Private Club, Public Dining

With a short season and competition from upscale dining establishments in the Vail Valley, private golf clubs are opening their dining rooms.

Private Club, Public Dining

red sky silver sage dining

by Gary James

With a short season and competition from upscale dining establishments in the Vail Valley, private golf clubs from Vail to Wolcott have a tough putt when it comes to keeping members sated all summer. Which is why, private golf clubs swing open their doors to nonmember dining—with no F&B minimum.

Silver Sage (Red Sky Golf Club)

At Red Sky Golf Club, the 800-acre Vail Resorts-owned country club in Wolcott, members and resort guests alternate play between the Greg Norman and Tom Fazio courses. However, these players don’t alternate clubhouses. The Norman’s, which sits higher than the Fazio, is members-only—that is, until dinnertime.

Silver Sage (pictured above), its primo full-service restaurant that opens June 10, welcomes nonmember dining with reservations after 5 p.m. every day except Sunday and during special member events. The sweeping sunset views of Castle Peak and the surrounding Valley provide apposite accompaniment to the colorful juice bar offerings and Executive Chef Ron Jackson’s imaginative menu. In addition to perfectly prepared steaks, leg of lamb and grilled salmon, foie gras appears both as an appetizer—with a peanut-butter-and-jelly monte cristo and vanilla dressing—and atop the decadent Rossini Burger: a half-pound of ground Wagyu Beef from Delta, Colorado’s own 7X Ranch inside a challah bun with sweet onion jam and truffle fries.

Summer Thyme, at the “Guest” clubhouse on the Fazio course, serves a superb lunch. And for pre- or mid-round fare, hit the Bellyache Grill halfway house, which takes its name from Bellyache Ridge—the area occupied by the development—not from any kind of digestive distress.

 TimberHearth (The Club at Cordillera)timberhearth at cordillera dining

All three of Cordillera’ 18-hole courses feature a worthy clubhouse restaurant, but the one that best exemplifies the “Cordillera experience,” head to TimberHearth. Situated at the Mountain course, it exudes comfort and warmth with a three-story river rock fireplace, cozy furniture and large picture windows with panoramic views.

The menu offers locally-inspired cuisine with a Rocky Mountain flair—smoked Kurobuta pork chop with spaghetti squash, speck-wrapped Boulder Natural Chicken, lump crab- stuffed Rocky Mountain Trout—with a nightly “downhome cooking” special and Friday night Prime Rib. More than 300 selections populate the wine list. The more casual Chaparral Grille, at the Valley course, specializes in lighter fare such as veggie wraps, flatbreads and street tacos and salads. The Summit Course serves a lunch of salads, sandwiches, burgers and Korean Hog Wings.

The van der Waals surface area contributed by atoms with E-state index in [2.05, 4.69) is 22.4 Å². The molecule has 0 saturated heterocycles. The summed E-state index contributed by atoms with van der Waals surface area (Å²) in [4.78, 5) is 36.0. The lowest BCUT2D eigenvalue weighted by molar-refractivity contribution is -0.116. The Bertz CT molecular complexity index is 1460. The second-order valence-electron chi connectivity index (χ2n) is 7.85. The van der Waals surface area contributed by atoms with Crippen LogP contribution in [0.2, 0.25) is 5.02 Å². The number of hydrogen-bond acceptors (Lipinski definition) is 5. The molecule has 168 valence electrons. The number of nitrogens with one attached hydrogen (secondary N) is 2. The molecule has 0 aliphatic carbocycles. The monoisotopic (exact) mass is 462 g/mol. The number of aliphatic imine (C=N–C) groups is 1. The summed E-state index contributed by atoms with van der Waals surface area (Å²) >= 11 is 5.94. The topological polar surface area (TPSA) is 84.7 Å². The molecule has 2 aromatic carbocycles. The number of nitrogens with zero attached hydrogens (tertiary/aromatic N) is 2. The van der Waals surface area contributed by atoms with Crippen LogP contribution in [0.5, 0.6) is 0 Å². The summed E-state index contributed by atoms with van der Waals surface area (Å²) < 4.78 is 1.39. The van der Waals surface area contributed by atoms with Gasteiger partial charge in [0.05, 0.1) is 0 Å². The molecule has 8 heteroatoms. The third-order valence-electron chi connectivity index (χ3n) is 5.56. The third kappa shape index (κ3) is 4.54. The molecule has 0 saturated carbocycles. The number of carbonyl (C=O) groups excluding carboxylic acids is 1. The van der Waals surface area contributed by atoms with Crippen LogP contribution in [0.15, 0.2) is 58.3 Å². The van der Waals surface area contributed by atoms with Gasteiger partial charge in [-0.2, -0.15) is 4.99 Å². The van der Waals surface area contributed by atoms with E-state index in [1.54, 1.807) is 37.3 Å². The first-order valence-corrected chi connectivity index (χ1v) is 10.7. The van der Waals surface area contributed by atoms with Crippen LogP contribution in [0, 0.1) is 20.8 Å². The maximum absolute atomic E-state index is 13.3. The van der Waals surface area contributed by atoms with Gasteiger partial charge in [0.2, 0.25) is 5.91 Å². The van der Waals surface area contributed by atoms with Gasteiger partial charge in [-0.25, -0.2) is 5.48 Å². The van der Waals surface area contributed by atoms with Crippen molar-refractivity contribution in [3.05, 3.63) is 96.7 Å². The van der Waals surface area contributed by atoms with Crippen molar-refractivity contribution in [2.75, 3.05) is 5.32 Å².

Frost Creek

The highly successful rejuvenation of Eagle’s Frost Creek Club as a “four-season mountain lifestyle portal” manifests itself in the club’s staggering list of activities and amenities, as well as the presence of athletically attired diners in the clubhouse restaurant. After a morning round of golf or a ride up and down Brush Creek Road to Sylvan Lake State Park, members of the club and the general public have made brunch (or lunch) here a delightful ritual. Midday favorites on celebrated chef Marc Copenhaver’s ever-changing menu are the Fresh Main Lobster and Grits, Classic Eggs Benedict, Grilled Colorado Angus Steak Wrap with Avocado and Crisp Jalapeños and a Grilled Sea of Cortez Shrimp Salad with Ruby Grapefruit, Basil Dressing, and Crisp Onions. Dinnertime brings Grilled Colorado Angus Beef Ribeye “Filet,” a Crusted Pacific Halibut with Cauliflower Puree, and a Roasted Rack of Colorado Lamb with Kalamata Olive Crumb, and Mint Pistou—all of it fuel for the following day’s adventure.

frost creek dining patio

arrowhead diningVista at Arrowhead (Country Club of the Rockies)

Perched on a gorgeous mountainside within the Country Club of the Rockies clubhouse comes an exquisite high-end fine dining experience courtesy of Executive Chef David Collins. The menu offers local and gluten-free dishes such as a grilled Rocky Mountain Ruby Red Trout and Colorado Braised Beef Short Ribs, plus creative salads, pasta dishes and sides. Another accompaniment is Vail Valley fixture Micky Poage, who regularly performs on piano.

 Harvest (Sonnenalp Club)

When Sonnenalp Club opened its new fitness and member facility last year, it also elevated the level of its food and beverage service. While not quite the haute cuisine served at the namesake Vail Village hotel that owns it, the family-friendly Harvest was created and managed by renowned Colorado chef Kelly Liken. Her engagement ended at the close of ski season, but the legacy lives on. The new leadership is building on what she started, with a simple, seasonal menu extoling Colorado harvested organic ingredients. Specialties have included Colorado elk chili, five-spiced pork belly with Palisade peach preserves and a Colorado Lamb Ragout. The Pantry, located inside Harvest, serves grab-and-go coffee, pastries and breakfast items.

harvest sonnenalp dining

This article appears in the June 2017 issue of Colorado AvidGolfer. Subscribe today!

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